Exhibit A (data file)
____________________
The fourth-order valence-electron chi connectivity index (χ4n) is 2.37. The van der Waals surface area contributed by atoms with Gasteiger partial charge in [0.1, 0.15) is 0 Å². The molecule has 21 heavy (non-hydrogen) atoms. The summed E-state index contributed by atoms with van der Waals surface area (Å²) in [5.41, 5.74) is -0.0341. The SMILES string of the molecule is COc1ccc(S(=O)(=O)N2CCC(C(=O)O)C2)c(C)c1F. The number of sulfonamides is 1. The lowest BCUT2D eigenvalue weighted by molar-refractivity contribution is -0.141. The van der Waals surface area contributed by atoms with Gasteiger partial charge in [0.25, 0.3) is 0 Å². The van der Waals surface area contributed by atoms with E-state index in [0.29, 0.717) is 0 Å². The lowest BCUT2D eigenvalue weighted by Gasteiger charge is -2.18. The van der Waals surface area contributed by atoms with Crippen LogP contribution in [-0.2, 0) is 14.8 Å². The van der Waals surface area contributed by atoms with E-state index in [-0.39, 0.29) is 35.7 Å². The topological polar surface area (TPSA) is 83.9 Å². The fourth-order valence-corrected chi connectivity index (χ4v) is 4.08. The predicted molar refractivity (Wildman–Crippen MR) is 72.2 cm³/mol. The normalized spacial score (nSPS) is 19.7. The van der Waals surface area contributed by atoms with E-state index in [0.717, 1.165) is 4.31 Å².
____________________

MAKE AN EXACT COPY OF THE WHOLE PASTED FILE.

The fourth-order valence-electron chi connectivity index (χ4n) is 2.37. The van der Waals surface area contributed by atoms with Gasteiger partial charge in [0.1, 0.15) is 0 Å². The molecule has 21 heavy (non-hydrogen) atoms. The summed E-state index contributed by atoms with van der Waals surface area (Å²) in [5.41, 5.74) is -0.0341. The SMILES string of the molecule is COc1ccc(S(=O)(=O)N2CCC(C(=O)O)C2)c(C)c1F. The number of sulfonamides is 1. The lowest BCUT2D eigenvalue weighted by molar-refractivity contribution is -0.141. The van der Waals surface area contributed by atoms with Gasteiger partial charge in [0.25, 0.3) is 0 Å². The van der Waals surface area contributed by atoms with E-state index in [0.29, 0.717) is 0 Å². The lowest BCUT2D eigenvalue weighted by Gasteiger charge is -2.18. The van der Waals surface area contributed by atoms with Crippen LogP contribution in [-0.2, 0) is 14.8 Å². The van der Waals surface area contributed by atoms with E-state index in [-0.39, 0.29) is 35.7 Å². The topological polar surface area (TPSA) is 83.9 Å². The fourth-order valence-corrected chi connectivity index (χ4v) is 4.08. The predicted molar refractivity (Wildman–Crippen MR) is 72.2 cm³/mol. The normalized spacial score (nSPS) is 19.7. The van der Waals surface area contributed by atoms with E-state index in [0.717, 1.165) is 4.31 Å².